Let’s get started.

Step 1. Create a secrets.yaml file with the below content.

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Step 2. Run the following Kubectl command to create Secret inside Kubernetes cluster.

kubectl.exe create -f “c:\secrets.yml”

Step 3. Verify if the secret got created in the Kubernetes cluster by running the following command.

kubectl.exe get secrets

NAME                         TYPE                                                      DATA                            AGE
default-token-fp4cp   kubernetes.io/service-account-token   3                                   9h
mysecret                     Opaque                                                 2                                   2h

You can optionally check this in the Kubernetes UI/Dashboard as well.

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Now that we have the secret created, we will create an ASP.NET Core Web Api project to consume the secret as an environment variable.

Step 4. Open Visual Studio 2017 and create ASP.NET Core Web Api project.

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Step 5. Make the following change in Default Values Controller. We will be adding code to read Environment Variable called ‘Secret_Username’. This value will be coming from the Secrets inside the Kubernetes cluster.

public string Envar { get; set; }
// GET api/values
[HttpGet]
public IEnumerable<string> Get()
{

if (Environment.GetEnvironmentVariable(“SECRET_USERNAME”) != string.Empty)
Envar = Environment.GetEnvironmentVariable(“SECRET_USERNAME”);
else
Envar = “Environment Variable could not be read from Kubernetes Secrets”;
return new string[] { “Here is the secret username”, ” ” + Envar };
}

Step 6. Add a Dockerfile to the project, Build the Dockerfile and push this application to the Docker Hub or an equivalent Docker Repository. If you need help with Dockerizing the app, read my earlier blog posts.

Step 7. Now let’s push this application to Kubernetes cluster to retrieve the Secret value. We will use kubectl create command to create the deployment.  Service.yaml is the yaml file which describes the Kubernetes deployment. To understand more about Kubernetes deployment, read the documentation here – https://kubernetes.io/docs/tutorials/kubernetes-basics/deploy-intro/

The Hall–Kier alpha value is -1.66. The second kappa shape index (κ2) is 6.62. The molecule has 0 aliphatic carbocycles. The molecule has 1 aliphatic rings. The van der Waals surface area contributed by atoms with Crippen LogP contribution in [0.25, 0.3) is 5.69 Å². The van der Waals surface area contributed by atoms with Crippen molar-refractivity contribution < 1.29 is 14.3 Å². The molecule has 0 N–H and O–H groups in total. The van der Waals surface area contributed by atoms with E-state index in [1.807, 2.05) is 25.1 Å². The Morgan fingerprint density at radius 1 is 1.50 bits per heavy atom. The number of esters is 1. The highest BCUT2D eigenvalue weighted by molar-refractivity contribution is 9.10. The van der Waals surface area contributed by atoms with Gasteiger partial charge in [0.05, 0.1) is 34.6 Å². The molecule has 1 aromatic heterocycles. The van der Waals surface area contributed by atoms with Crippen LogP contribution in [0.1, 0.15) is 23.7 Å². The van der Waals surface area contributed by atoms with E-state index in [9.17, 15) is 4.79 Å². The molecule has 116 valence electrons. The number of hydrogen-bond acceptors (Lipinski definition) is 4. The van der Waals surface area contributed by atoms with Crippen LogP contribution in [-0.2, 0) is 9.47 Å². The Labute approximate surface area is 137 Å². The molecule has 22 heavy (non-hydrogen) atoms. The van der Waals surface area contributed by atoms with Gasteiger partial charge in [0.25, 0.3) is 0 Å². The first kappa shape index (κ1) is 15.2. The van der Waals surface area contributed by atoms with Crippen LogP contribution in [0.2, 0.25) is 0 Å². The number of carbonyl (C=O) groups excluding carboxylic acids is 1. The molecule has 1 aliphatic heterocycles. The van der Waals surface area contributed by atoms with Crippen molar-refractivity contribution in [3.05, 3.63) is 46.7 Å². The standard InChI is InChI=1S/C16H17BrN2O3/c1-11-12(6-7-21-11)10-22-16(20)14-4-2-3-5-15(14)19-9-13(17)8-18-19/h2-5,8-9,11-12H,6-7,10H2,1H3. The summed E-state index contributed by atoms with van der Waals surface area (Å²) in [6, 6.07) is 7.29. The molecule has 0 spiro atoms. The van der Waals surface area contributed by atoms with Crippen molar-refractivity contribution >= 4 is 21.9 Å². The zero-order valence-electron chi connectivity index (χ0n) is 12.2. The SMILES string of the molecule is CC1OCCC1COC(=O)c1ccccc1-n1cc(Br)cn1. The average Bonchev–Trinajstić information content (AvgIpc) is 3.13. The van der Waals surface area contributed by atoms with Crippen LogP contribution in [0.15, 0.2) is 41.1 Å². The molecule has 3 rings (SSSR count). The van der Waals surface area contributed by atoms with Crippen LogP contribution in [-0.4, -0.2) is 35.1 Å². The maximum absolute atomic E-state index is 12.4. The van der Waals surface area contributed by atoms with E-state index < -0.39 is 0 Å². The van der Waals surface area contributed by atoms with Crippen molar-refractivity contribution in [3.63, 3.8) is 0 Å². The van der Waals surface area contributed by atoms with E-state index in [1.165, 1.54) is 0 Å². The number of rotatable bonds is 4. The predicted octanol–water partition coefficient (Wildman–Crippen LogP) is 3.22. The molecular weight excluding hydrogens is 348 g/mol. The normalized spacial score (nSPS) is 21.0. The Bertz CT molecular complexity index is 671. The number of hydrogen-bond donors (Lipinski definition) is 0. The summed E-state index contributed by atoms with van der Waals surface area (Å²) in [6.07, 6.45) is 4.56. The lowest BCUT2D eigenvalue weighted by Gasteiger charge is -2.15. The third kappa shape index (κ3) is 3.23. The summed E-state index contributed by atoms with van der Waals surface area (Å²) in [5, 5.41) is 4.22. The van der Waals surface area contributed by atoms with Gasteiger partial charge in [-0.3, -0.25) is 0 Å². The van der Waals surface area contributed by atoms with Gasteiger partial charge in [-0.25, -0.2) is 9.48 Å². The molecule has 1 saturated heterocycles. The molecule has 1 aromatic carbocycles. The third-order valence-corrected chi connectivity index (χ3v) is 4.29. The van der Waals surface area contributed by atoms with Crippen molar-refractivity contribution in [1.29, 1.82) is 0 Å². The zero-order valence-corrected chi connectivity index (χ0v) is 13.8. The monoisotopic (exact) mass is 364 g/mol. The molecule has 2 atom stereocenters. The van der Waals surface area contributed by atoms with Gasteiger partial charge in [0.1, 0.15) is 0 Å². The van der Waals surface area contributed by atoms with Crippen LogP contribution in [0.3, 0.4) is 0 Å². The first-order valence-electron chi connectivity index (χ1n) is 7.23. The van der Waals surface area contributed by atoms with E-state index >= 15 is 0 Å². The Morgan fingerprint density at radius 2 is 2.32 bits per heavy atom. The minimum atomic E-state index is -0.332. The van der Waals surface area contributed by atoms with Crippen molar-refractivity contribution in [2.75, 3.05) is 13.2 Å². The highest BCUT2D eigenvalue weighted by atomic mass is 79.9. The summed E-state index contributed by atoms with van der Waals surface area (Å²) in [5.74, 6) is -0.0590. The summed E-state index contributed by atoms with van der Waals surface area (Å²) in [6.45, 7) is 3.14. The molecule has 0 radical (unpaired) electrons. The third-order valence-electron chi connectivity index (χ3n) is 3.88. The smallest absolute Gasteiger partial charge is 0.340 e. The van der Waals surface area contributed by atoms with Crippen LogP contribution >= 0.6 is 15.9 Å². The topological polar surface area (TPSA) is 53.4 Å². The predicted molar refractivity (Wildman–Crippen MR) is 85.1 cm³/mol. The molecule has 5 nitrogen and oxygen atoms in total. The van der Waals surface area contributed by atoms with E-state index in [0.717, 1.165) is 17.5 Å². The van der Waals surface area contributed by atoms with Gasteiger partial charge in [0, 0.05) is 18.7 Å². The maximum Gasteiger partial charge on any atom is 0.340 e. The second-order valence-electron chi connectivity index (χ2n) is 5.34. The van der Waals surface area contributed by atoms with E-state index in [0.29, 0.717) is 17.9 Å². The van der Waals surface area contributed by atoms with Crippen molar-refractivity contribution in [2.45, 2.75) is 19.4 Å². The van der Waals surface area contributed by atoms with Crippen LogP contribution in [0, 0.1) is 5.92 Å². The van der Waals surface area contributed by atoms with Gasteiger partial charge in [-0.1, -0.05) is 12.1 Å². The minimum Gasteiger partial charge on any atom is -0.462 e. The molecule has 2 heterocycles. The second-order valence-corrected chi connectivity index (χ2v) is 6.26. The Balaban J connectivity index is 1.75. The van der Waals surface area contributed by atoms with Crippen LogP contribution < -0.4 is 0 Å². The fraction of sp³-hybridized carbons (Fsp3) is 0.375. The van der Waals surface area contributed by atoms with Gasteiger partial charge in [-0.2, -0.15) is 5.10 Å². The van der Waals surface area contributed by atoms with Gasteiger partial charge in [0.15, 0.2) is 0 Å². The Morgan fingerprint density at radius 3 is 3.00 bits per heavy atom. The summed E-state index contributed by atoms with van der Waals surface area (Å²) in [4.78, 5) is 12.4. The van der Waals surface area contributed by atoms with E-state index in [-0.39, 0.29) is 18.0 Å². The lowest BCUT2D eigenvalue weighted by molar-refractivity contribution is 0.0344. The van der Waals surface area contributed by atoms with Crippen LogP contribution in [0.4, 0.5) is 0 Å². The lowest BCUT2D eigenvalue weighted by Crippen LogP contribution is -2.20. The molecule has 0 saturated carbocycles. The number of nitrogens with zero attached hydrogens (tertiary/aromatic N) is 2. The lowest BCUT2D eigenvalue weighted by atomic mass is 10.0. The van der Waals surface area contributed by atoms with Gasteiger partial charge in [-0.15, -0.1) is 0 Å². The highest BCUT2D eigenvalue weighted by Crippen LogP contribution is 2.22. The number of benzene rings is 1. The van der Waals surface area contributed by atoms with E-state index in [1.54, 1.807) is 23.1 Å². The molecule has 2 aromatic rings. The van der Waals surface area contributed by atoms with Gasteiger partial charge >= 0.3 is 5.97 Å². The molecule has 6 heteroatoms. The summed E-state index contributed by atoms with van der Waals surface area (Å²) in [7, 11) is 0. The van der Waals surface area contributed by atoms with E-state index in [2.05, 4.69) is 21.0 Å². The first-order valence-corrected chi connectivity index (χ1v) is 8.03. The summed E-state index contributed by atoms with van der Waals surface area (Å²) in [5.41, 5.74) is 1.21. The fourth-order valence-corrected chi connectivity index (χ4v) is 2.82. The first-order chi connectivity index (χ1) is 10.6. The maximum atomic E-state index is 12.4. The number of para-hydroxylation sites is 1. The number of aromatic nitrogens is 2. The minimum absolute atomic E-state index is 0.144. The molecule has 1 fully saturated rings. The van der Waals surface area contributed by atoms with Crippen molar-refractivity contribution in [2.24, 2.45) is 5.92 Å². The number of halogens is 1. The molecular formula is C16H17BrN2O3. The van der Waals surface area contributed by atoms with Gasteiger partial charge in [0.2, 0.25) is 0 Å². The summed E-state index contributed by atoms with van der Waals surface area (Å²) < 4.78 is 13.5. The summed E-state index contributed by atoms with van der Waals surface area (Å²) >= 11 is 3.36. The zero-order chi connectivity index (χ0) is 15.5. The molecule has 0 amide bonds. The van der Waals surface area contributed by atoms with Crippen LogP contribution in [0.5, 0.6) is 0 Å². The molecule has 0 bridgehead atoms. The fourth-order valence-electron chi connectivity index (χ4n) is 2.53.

kubectl.exe create –f Service.yaml

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The important part to understand here is how we describe the Environment variable and map it to the valueFrom the secret store using SecretKeyRef.

Step 8. Once the application is deployed to the Kubernetes cluster, your values controller should be able to access the ‘Secret_UserName’ in the Values Controller from the secret store using the environment variable ‘Secret_UserName’.

In this blog post, we saw one of the ways to manage secrets in Kubernetes.. Stay tuned for more!!!

Docker Blog Series Part 3– Deploy IIS based applications to Service Fabric using Docker Containers

One of  the value propositions of using containers with Service Fabric is that you can now deploy IIS based applications to the SF cluster. In this blog post, we will see how to leverage docker containers to deploy IIS apps to Service Fabric. I will skip the image creation and publish to the docker hub in this blog. Please reference my earlier blog to learn more about creating and pushing images.

For this blog, I will be using an already pushed IIS image to the docker Hub. The application image uses microsoft/iis as a base image.

Let’s get started.

Step 1. Open Visual Studio 2017 and create a Service Fabric Application.

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Step 2. Now choose the Guest Container feature and provide valid Image Name and Click Ok. The image name is the one we published to Docker Hub in the previous exercise.

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Step 3. Once the application is created and loaded, add the following endpoint information into ServiceManifest.xml